Director Marc Webb swings out from under Sam Raimiís shadow with The Amazing Spider-Man 2, an intoxicatingly kinetic sequel that scores high marks for action and characterization, but stumbles in its attempt to give high-voltage villain Electro a spark of motivation. Fortunately, despite the somewhat bloated 142-minute running time, Webb and screenwriters...read more
Director Marc Webb swings out from under Sam Raimiís shadow with The Amazing Spider-Man 2, an intoxicatingly kinetic sequel that scores high marks for action and characterization, but stumbles in its attempt to give high-voltage villain Electro a spark of motivation. Fortunately, despite the somewhat bloated 142-minute running time, Webb and screenwriters Roberto Orci, Alex Kurtzman, and Jeff Pinkner manage to keep the story moving along for the most part, although not even the voltaic climactic battle can live up to the inventive action that kicks the story into motion.
As the film opens, we find Richard (Campbell Scott) and Mary Parker (Embeth Davidtz) stealing away with some crucial Oscorp files while leaving young Peter in the care of Aunt May (Sally Field) and Uncle Ben. Flash forward about a decade, and Peter is swinging into action as Spider-Man; having successfully thwarted the hijacking of an Oscorp truck by notorious Russian criminal Aleksei Sytsevich (Paul Giamatti), Peter ditches the costume just in time to meet up with Gwen Stacy (Emma Stone) at their high-school graduation. Yet in spite of his deep love for Gwen, Peter remains haunted by his promise to her late father not to get emotionally involved with her, for fear that she could be targeted by Spider-Manís enemies.
Meanwhile, young Harry Osborn (Dane DeHaan) inherits control of Oscorp, as well as a deadly retrovirus, from his father Norman (Chris Cooper), and brilliant but timid Oscorp scientist Max Dillon (Jamie Foxx) gets infused with a large dose of electricity while attempting to fix a faulty power circuit in the lab. Upon regaining consciousness, Max discovers that he has the ability to harness electrical currents -- and the higher the voltage, the more powerful he becomes. When a battle with Max in Times Square shorts out Spideyís web shooters, Peter goes to work developing a more reliable model of his signature weapon. Elsewhere, Harry grows convinced that Spider-Manís blood is the key to his survival. Later, villainous Oscorp chairman Donald Menken (Colm Feore) steals the company right out from under Harry, driving the vengeful youth to break Max -- now Electro -- out of the heavily guarded Ravencroft Institute for a two-pronged attack on Menken and Spider-Man. The stage for that battle is set when New York City goes dark just as Peter declares his love to Gwen, plunging the wisecracking web slinger into a fight that could forever alter the course of his life.
Having previously been hampered by Spideyís origin story in The Amazing Spider-Man, Webb hits the ground running here. With Orci, Kurtzman, and Pinkner taking over for the previous installmentís scribes (Alvin Sargent, Steve Kloves, and James Vanderbilt), the screenplay offers a satisfying mix of action and exposition early on, especially with regards to Peterís relationship with Gwen. Together, Garfield and Stone share a chemistry that gives the two charactersí relationship substance -- both in lighthearted scenes and more dramatic ones as well. Likewise, the writing trio take their time in fleshing out Peterís relationship with Harry (no doubt a crucial component to the mythology), but therein also lies the problem that many viewers will have with the film -- the secondary villain is much more compelling than the primary one. Try as the writers might to give Max a motivation for unleashing his fury once he becomes Electro, they leave the audience to make a questionable leap in logic regarding his vendetta against Spider-Man. For that reason, despite Electroís impressive appearance and abilities (and a clever personal arc), he ultimately rings somewhat hollow as a true adversary. Thankfully, the writers have a bit more up their sleeves than will be revealed here, though that particular imbalance does seem like a sore oversight in a script that doesnít skimp on characterization.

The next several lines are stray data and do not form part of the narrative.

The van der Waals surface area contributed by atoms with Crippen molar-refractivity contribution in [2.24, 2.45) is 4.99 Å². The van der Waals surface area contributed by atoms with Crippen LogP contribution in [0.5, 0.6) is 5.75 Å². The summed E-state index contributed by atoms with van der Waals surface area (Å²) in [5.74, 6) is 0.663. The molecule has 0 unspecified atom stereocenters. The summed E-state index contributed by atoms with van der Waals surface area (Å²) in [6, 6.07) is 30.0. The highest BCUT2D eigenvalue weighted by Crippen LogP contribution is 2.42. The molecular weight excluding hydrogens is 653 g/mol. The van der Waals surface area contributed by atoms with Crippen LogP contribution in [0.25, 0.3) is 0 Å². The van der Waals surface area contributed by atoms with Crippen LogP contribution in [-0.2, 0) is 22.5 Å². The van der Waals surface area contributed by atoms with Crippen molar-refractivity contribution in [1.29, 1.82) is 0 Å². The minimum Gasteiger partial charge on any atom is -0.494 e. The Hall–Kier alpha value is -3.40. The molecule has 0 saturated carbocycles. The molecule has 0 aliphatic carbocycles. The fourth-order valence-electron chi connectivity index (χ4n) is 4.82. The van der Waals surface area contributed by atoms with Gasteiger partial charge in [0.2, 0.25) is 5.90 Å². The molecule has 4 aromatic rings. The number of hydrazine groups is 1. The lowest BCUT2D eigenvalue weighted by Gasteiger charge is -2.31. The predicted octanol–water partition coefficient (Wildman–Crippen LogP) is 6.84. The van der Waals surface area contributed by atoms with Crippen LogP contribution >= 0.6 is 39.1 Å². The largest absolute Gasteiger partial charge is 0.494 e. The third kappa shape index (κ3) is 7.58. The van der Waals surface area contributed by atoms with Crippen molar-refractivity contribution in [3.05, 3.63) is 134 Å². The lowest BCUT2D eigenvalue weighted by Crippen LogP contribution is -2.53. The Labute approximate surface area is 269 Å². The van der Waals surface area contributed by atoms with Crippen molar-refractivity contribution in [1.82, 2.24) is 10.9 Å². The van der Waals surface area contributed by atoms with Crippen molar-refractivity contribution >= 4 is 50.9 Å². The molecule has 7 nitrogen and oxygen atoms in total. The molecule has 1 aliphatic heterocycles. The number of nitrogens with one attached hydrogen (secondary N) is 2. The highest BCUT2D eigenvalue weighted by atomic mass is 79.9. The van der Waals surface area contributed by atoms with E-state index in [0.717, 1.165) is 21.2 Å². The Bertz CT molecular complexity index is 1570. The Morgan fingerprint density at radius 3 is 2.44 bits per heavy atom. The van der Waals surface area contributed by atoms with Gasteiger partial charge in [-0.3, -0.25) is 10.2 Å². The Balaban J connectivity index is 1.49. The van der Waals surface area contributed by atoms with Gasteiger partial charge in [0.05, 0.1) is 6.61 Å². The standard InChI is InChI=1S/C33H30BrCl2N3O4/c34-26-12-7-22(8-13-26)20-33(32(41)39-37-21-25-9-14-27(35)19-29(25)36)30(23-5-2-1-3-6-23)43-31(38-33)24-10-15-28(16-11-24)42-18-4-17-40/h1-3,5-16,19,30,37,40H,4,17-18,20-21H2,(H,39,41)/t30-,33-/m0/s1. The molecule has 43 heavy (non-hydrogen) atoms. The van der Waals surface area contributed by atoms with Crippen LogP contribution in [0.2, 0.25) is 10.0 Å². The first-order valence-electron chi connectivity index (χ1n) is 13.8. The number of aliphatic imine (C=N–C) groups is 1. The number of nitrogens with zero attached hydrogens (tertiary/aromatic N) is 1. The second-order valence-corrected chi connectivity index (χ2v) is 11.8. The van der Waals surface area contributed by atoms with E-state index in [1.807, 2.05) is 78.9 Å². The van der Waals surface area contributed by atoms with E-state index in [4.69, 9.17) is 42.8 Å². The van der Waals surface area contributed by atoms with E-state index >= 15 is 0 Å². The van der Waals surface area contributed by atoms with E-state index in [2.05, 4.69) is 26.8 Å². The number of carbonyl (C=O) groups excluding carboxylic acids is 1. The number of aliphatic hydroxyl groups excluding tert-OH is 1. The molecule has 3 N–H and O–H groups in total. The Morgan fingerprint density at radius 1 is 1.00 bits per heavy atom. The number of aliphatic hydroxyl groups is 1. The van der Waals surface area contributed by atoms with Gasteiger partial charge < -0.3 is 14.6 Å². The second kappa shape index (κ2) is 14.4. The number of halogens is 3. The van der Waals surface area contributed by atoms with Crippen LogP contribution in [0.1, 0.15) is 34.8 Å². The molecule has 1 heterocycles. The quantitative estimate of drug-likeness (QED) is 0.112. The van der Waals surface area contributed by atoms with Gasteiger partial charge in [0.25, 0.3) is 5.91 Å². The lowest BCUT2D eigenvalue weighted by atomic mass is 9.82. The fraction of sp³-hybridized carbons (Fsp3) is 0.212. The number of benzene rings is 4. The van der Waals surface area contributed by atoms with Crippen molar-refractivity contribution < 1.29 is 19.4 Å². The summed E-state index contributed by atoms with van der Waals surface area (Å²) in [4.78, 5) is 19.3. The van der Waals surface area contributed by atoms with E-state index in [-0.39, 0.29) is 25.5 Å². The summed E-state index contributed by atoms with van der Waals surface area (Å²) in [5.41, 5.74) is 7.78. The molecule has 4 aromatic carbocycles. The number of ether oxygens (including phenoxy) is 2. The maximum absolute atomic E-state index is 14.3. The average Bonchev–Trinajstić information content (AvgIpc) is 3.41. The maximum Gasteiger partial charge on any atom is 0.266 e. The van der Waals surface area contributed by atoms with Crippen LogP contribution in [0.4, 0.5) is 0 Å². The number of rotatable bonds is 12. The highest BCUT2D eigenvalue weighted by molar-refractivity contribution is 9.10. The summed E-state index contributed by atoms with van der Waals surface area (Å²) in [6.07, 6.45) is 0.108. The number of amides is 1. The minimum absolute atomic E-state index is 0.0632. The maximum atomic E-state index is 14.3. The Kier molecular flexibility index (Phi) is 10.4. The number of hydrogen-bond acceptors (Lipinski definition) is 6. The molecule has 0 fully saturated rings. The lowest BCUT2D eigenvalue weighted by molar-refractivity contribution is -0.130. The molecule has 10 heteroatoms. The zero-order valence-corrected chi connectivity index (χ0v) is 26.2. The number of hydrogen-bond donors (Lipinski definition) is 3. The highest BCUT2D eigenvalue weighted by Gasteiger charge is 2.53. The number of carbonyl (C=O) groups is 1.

Then thereís the action. The special effects in The Amazing Spider-Man were a noticeable improvement over those in the final entry of Raimiís trilogy (which came out just five years earlier). Here, the more realistic rendering and added fluidity suggest that Webb has grown more comfortable working with effects than he was in the previous installment, and that familiarity allows him to inject an impressive amount of style into the mix as well. There are moments, especially during our heroís initial confrontation with Electro in Times Square, that allow the audience to glimpse the ìSpidey senseî that has gone on to become a part of the public lexicon, even outside of comic-book shops. Itís those little flourishes that help keep the action from feeling redundant, and the audience from growing restless.
Also more apparent this time out is Spideyís penchant for cracking wise while busting skulls. Those occasionally corny one-liners are a crucial component of his colorful personality, and though the zingers here could have packed a bit more wit, Garfieldís confident delivery still manages to earn a chuckle or two on sheer enthusiasm alone. And though few are likely to be laughing during the somber scenes that follow the final battle, the future for this series looks promising if Webb and company build on the emotional core of the story while pitting the web slinger against foes that have as much substance as style. Should they, unlike Raimi, manage to avoid stumbling in the final stretch, this team have a shot at delivering a series that could give that faulty trilogy a run for its money, despite the undisputed mastery of the latterís middle installment.
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